I know that in the context of Judo's kime no kata - kime means decisive.
In my time in Osaka kime was always used as an application of pressure which more often than not involves pain. The pressure application of Aikikai's yonkyo is a form of kime for example but there are many others.
So to answer your question I have no problems associating what I know as kime with decisiveness however when I worked through Judo's kime no kata the definition went beyond what I associated with it.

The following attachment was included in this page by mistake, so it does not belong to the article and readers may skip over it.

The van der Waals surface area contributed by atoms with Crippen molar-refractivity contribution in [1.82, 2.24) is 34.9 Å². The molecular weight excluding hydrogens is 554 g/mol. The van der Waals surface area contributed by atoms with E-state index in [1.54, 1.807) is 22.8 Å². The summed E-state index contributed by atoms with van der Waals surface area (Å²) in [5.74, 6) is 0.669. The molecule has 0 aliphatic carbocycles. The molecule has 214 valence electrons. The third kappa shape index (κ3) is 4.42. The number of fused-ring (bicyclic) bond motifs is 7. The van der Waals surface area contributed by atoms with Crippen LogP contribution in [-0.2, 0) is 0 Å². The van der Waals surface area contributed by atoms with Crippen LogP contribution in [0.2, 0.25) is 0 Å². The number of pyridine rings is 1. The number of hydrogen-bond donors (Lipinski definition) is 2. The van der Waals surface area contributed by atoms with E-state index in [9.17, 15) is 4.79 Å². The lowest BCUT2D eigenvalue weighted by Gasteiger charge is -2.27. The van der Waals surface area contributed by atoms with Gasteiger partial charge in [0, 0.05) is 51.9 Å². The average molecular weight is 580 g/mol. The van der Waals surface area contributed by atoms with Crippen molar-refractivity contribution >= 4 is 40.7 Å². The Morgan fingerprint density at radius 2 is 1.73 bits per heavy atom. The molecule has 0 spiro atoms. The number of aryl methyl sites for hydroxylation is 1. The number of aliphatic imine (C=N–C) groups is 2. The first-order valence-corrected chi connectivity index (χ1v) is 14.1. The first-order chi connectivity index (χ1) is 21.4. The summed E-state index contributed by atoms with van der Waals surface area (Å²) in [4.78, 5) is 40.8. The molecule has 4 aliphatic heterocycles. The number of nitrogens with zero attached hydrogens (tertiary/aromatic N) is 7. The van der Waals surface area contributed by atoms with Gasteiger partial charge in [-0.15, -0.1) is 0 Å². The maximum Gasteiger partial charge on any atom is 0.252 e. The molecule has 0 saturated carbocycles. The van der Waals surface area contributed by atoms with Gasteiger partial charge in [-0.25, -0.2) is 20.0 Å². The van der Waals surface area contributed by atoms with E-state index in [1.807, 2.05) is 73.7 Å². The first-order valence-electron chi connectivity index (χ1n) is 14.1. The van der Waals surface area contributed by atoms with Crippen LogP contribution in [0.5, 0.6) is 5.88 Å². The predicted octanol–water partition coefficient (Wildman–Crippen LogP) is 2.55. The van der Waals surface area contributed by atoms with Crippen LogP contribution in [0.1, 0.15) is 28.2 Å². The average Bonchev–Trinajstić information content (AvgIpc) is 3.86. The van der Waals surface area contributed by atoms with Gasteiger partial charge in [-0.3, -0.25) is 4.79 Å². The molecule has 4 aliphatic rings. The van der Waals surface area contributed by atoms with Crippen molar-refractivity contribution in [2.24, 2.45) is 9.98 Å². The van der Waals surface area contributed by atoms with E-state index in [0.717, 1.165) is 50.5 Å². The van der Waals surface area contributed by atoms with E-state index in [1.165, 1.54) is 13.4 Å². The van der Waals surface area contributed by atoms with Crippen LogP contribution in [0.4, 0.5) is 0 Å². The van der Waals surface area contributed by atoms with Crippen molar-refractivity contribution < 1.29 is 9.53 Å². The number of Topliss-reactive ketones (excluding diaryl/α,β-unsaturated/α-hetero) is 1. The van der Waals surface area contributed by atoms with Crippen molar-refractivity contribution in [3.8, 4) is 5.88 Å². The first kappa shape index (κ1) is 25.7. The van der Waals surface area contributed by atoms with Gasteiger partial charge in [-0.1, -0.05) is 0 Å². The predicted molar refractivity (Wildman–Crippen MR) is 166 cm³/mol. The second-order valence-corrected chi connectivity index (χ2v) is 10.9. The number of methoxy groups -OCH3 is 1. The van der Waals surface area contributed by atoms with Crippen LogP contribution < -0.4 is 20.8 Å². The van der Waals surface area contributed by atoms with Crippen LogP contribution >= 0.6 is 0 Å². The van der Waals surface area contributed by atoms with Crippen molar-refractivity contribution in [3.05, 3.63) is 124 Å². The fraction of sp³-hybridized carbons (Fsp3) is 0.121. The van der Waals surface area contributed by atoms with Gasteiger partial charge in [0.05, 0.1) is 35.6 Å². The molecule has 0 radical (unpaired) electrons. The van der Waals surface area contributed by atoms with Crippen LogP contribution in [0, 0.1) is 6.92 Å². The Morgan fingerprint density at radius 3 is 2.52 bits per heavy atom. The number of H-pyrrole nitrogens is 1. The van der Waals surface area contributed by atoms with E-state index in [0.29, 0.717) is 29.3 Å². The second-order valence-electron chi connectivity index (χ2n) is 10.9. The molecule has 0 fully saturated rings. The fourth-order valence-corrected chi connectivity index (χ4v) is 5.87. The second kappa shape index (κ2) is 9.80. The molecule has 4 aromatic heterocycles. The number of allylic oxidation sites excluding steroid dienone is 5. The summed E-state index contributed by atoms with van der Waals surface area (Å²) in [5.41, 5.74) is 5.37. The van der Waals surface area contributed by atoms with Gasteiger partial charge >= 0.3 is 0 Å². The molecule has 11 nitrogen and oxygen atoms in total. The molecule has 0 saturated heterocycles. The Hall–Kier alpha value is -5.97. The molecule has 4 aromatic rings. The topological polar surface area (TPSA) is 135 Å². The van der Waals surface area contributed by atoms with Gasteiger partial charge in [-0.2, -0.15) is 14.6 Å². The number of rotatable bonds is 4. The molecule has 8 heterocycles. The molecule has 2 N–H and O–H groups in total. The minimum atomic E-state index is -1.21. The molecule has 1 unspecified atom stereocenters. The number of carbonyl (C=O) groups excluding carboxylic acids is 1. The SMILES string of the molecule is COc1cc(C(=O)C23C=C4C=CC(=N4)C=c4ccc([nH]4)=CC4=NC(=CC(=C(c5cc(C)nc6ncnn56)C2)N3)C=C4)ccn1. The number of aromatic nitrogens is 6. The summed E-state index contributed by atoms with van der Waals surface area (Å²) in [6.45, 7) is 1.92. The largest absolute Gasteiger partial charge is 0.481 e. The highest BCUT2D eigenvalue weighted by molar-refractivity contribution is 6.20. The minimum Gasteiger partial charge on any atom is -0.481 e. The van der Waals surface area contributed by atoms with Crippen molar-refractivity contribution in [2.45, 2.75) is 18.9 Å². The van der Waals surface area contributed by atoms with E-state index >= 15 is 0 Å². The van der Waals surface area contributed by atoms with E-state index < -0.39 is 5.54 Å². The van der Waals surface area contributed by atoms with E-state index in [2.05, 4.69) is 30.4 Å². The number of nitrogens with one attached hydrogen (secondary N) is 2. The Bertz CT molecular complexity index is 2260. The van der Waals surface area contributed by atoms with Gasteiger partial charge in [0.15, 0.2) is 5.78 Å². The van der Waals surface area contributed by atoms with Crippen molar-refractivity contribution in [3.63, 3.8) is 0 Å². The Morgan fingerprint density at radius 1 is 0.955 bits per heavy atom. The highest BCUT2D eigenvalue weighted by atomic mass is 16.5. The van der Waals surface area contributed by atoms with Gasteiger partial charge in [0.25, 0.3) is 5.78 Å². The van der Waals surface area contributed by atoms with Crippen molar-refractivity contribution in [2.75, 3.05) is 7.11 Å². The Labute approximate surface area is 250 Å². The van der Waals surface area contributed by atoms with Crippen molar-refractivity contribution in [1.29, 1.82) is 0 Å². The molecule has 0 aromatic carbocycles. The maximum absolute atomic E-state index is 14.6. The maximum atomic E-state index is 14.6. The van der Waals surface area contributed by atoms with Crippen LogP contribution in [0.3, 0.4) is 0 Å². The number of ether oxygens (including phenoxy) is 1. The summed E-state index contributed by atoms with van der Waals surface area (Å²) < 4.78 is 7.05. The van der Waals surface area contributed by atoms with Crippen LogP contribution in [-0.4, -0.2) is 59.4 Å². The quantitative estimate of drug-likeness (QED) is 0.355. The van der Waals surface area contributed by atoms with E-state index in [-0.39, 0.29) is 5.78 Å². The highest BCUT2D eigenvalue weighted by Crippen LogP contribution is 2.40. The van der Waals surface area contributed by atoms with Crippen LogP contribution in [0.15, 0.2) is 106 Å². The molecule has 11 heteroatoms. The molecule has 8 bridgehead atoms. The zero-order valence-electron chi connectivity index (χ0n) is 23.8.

Real clear I know - but truth is I don't know exactly what kime means in the Shodokan context. To me if there is bone on bone pressure and pain is delivered that is kime.
Originally posted by Chuck Clark
How are you using the word "kime" in this instance?
Kime to me means "decisive" and can include pain but does not have to. As you say, techniques do not have to create pain to be effective.